A question often asked is why the ACL tears in manoeuvres that the sportsperson has completed successfully many times in the past. The sportsperson could be off balance, be pushed/nudged by an opponent, have adopted an unusually wide foot position. Inadequate muscle protection, poor neuromuscular control, fatigue and loss of concentration may also be relevant factors. 

That’s one of the reasons why general conditioning in prehab programmes and ACL rehab is important. Roughly 70% of all ACL injuries are as a result of a noncontact mechanism of injury and usually occur as an individual is cutting, jumping or planting. Lower extremity movement patterns during these activities play a critical role in injury mechanisms because they influence the load and forces on ligaments, meniscus/cartilage, and bone (DiStefano, L.J., 2009). 

ACL injuries occur most frequently in field sports involving landing from jumps, side-stepping, turning sharply and decelerating, e.g GAA, soccer, rugby, basketball.

ACL Anatomy:

The ACL is one of the two cruciate ligaments. It is named in relation to its attachment to the tibia.

The two cruciates – ACL and PCL are crucial in providing knee stability. It is essential in controlling

pivoting movements. If the ACL is not functional the tibia may rotate under the femur when a person attempts to land from a jump, pivot, or stop suddenly.

treatment for running injury

The ACL has two primary functions:

  • It prevents forward movement of the tibia under the femur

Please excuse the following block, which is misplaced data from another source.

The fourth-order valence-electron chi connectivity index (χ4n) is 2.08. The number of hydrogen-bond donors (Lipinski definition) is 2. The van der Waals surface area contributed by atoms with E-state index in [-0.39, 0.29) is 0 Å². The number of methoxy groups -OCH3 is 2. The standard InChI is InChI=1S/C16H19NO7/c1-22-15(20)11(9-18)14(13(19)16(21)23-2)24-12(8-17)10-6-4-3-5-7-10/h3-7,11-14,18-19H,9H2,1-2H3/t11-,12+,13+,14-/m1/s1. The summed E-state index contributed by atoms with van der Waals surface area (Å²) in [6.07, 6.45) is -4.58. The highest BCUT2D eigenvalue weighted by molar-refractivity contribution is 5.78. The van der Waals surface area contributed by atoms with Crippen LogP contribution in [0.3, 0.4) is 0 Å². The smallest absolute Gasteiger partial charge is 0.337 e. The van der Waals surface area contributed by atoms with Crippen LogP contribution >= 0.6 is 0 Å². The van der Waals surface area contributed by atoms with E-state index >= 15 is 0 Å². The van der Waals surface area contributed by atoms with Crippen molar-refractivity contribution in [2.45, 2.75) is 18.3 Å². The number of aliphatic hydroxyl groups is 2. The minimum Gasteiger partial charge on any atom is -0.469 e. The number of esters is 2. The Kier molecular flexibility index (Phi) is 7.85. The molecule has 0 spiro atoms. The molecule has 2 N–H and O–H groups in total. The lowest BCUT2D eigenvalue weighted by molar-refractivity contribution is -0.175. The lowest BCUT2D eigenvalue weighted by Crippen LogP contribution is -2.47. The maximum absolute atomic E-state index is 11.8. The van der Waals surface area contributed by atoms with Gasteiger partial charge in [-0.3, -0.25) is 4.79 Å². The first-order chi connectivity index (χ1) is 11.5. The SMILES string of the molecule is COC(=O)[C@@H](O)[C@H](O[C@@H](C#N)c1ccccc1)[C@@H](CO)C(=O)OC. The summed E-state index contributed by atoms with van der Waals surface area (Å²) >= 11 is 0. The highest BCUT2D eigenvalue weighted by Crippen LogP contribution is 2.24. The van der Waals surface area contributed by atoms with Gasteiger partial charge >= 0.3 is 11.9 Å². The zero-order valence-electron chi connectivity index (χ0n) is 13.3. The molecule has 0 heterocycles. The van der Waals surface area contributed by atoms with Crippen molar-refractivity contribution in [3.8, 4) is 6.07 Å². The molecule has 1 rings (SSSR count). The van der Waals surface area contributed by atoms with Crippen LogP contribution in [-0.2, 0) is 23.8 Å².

• It controls rotational movement of the tibia under the femur

Intrinsic Risk Factors:

  • Gender
  • Female have a wider pelvis and slightly knocked knee
  • Biomechanics
  • Body mass index
  • Age
  • Anatomy of the bones
  • Dynamic risk factors
  • How we move/ jump/ land
  • Extrinsic Risk Factors:
  • Sport type
  • Basketball
  • Football
  • GAA

The level of exposure to risk factors:

  • Weather conditions
  • Surfaces
  • Hard/ Soft
  • Uneven / Even
  • Footwear

Point of no Return:

Non-contact ACL injuries often exhibit a common body posture that involves a valgus collapse of the knee joint (knee falls inwards/ medially), with the knee near full extension (between 0 and 30 degrees), external tibial rotation with the foot planted during a deceleration manoeuvre. Approximately 85% of the knee joint’s total restraint to anterior tibial translation is provided by the ACL and as studies have shown that sagittal plane knee angles near full extension and large quadriceps muscle forces increase ACL loading (Quatman, 2009).

Sign & Symptoms of ACL Tear:

  • A description of valgus knee position at time of injury, a landing, cutting manoeuvre.
  • Patient can hear a ‘pop’ or ‘click’ or something ‘going out of place and then going back’.
  • Tears are extremely painful.
  • Players are usually unable to continue playing.
  • There can be relatively immediate swelling (2hrs)
  • Patients experience a feeling of instability in the knee.
  • Sometimes we need to reduce certain exercises that may be aggravating our symptoms only to add them back in with time.

Grades of Ligament Tears:

A tear occurs when the force placed on the ligament is too much for the ligament to control.

Grade 1: Mildly Damaged

Grade 2: Partial Tear

Grade3: Complete Rupture